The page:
I’m at the stage in my life when all my friends seem to be having kids and/or getting married. I’ve been to three weddings in the last month.
Watching these celebrations of relationships, I’ve become aware of my own relationship… with my body. Are we destined for a happy life together? Let’s see… In preparation for these recent weddings, I have:
- stopped eating bread
- drunk Puritee every night for a month in an attempt to trick my metabolism
- eaten meals off a side plate to cut down my portion sizes
- lived off Special K for a week
- Eaten nothing but protein for a four day stretch
Is that nice? I think not. In fact, if my bod was a child, I’d be in trouble for maltreatment. Seeing my dieting attempts in black and white makes me think it’s all a bit, you know, crazy. And why have I bullied my body this way? I think you can guess: so I wouldn’t feel upset when I saw the wedding photos.
When I first heard about one wedding, I was feeling brave and bought a lovely outfit: champagne pleated skirt, red silk t-shirt, knockout gold wedges. I want to look fabulous, I said to myself in an encouraging fashion.
So why did I end up in a floor-length dress and cardigan? Because I couldn’t face catching a glimpse of my upper arms in a mirror. I punished my body for not losing weight, and hid it in fine knits.
I was bridesmaid at another, and bought a very slinky purple number – my derrière got some attention, let me tell you.
Your curves look great in this, I told myself. But even after the Special K and the waist cincher, the day of the wedding found me sobbing about my side view. What’s wrong with this picture…?!
This sounds terribly self-absorbed. Weddings are about other people, after all; I know it ain’t all about me! But there’s something about weddings – including the sheer amount of photographs – that ups the ante. We women put more pressure on our bodies to be thinner or more tanned. Ever burst into tears trying to pick an outfit for a night out? Blamed your body because a dress wouldn’t fit right? Well, chuck in a bride, a groom, and a four-tier cake and that feeling is magnified ten-fold.
As someone who blogs about fashion, I feel I should be positive about my body – show it off and big it up. I just find that really hard. Pearl W was teasing me the other day about the fact I used to leave my head off blog photos:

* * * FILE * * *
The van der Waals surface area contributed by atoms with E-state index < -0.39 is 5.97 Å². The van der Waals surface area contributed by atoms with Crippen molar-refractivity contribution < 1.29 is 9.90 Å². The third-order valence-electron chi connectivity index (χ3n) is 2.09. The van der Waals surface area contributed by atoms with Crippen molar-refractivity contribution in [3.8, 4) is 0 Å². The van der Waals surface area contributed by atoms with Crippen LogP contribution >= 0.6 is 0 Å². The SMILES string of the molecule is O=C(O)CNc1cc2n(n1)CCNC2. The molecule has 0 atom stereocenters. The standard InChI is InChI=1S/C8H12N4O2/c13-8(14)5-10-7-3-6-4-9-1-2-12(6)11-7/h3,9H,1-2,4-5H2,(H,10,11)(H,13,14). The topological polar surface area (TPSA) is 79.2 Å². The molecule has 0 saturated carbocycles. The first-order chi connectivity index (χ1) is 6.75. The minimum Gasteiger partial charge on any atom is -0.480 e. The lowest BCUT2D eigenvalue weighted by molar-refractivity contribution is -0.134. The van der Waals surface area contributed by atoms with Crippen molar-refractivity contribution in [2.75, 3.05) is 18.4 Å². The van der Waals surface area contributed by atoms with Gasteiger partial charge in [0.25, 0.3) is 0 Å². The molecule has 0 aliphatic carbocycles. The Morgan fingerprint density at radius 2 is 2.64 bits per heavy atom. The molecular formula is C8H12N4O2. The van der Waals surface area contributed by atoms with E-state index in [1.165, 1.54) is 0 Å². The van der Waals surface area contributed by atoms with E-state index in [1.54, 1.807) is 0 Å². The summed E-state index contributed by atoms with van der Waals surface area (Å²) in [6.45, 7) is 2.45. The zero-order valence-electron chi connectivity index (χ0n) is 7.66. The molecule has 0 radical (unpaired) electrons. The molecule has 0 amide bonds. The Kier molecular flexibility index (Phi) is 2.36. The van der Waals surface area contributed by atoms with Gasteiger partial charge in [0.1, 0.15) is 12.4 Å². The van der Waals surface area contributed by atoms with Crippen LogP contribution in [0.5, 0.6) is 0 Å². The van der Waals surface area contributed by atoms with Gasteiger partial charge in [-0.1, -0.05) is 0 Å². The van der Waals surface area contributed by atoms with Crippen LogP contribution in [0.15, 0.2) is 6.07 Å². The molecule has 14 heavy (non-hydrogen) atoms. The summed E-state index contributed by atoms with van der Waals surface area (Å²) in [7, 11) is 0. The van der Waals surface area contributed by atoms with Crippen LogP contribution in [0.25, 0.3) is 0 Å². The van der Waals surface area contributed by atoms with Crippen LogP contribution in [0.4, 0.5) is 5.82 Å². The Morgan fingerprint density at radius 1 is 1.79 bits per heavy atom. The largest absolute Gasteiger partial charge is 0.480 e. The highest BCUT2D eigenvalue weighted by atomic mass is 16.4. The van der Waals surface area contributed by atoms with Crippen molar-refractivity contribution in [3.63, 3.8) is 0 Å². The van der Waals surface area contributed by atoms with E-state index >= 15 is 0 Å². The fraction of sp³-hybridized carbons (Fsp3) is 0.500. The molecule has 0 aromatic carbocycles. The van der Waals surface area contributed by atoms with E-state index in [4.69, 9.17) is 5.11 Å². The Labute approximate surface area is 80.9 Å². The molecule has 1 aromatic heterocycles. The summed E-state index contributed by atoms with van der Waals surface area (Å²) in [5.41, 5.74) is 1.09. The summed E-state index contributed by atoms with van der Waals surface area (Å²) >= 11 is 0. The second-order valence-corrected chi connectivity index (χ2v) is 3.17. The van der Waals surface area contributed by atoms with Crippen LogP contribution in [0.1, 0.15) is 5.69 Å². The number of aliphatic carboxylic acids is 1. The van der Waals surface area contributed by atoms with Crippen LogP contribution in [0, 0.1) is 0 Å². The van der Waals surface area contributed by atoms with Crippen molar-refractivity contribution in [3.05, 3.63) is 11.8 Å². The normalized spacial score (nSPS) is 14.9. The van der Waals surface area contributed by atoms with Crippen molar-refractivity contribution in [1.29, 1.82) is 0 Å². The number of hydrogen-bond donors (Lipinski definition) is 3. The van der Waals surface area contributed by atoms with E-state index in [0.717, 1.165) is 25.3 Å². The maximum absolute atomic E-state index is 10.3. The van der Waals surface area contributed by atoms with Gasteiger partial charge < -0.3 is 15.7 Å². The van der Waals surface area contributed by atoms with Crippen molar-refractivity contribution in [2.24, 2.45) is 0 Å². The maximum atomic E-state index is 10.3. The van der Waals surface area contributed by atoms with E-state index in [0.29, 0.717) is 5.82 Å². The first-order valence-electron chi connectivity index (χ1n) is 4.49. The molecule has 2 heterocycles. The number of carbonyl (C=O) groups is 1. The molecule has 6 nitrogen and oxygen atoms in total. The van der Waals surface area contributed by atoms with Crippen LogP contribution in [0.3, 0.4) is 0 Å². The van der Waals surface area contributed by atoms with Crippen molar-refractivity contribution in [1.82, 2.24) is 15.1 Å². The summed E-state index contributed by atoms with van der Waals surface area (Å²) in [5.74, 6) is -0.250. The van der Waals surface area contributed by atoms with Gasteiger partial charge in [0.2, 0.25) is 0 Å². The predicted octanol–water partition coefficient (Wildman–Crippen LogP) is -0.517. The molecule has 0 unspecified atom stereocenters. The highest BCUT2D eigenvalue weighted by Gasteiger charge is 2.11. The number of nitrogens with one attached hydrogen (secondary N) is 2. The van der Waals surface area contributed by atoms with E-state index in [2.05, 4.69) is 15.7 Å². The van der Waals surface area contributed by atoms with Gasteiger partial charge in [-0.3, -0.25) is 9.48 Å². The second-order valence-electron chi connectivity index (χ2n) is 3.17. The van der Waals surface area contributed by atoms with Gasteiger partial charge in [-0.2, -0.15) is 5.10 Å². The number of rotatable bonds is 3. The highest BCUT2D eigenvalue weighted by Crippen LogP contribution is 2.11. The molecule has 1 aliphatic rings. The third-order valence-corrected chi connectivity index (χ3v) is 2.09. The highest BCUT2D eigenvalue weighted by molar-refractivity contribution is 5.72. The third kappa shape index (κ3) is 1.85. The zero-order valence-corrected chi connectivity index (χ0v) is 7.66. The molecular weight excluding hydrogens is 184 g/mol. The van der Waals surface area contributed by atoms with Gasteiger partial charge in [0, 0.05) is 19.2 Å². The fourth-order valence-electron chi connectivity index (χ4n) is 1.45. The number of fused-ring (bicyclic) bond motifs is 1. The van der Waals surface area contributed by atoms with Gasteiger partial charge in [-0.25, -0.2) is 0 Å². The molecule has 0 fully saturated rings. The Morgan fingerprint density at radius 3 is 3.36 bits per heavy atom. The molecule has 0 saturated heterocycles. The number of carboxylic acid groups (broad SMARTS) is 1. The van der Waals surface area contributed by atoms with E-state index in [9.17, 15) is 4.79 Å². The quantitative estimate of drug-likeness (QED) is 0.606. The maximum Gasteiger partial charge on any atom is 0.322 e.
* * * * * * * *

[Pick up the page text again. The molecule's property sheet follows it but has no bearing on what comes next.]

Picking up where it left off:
Baby steps! I’m not saying it’s right to feel this way – it strikes me as really sad – but I know I’m not alone. A lot of us have complex relationships with our bodies, often starving them, depriving them, resenting them and hating them. Would we ever treat someone else like that? I doubt it.
Of course, it doesn’t help that we can’t move for media-proffered diet tips. Even Kate Middleton was rumoured to be on the Dukan Diet in the run-up to her wedding, and not a day goes by without someone somewhere commenting on her weight. (It’s that she’s “too thin”, but the emphasis is still on her size, no? All she’s done is pre-empt criticism that she needed to drop a few pounds.) I see the whole Kate phenomenon as emblematic of what many of us women feel – that eyes are on our bodies, judging. And that losing weight for a wedding should a given, whatever it takes.
I wanted this to be a chipper post, I really did, but it’s been on my mind lately and I’d love your feedback. Last night, Claire tweeted something in response to a convo about weight loss that gave me a slap round the face:
She’s dead right, as I’m sure you know: forcing your body to change isn’t always the answer – accepting yourself should be.
Christopher Hitchens said, “We don’t have bodies; we are bodies”, and I can’t help thinking that sentence holds the key to it all: if I started thinking of my body as my self, rather than something that I own, I might be a little kinder and more forgiving – impending nuptials or no.
So, where does that leave me? Weddings are lovely, of course, but to quote Samantha Jones:
“I’ve been in a relationship with myself for…years and that’s the one I need to work on”.
After all, we’re together now, for better or for worse…
What kind of relationship do you have with your body?
What tips have you got for those who need to work on it?
This post is one of a series of monthly posts by the Feminist Fashion Bloggers.
Read the rest of the ‘Dating and Relationships’ roundup here.
Join the discussion in the Google group here.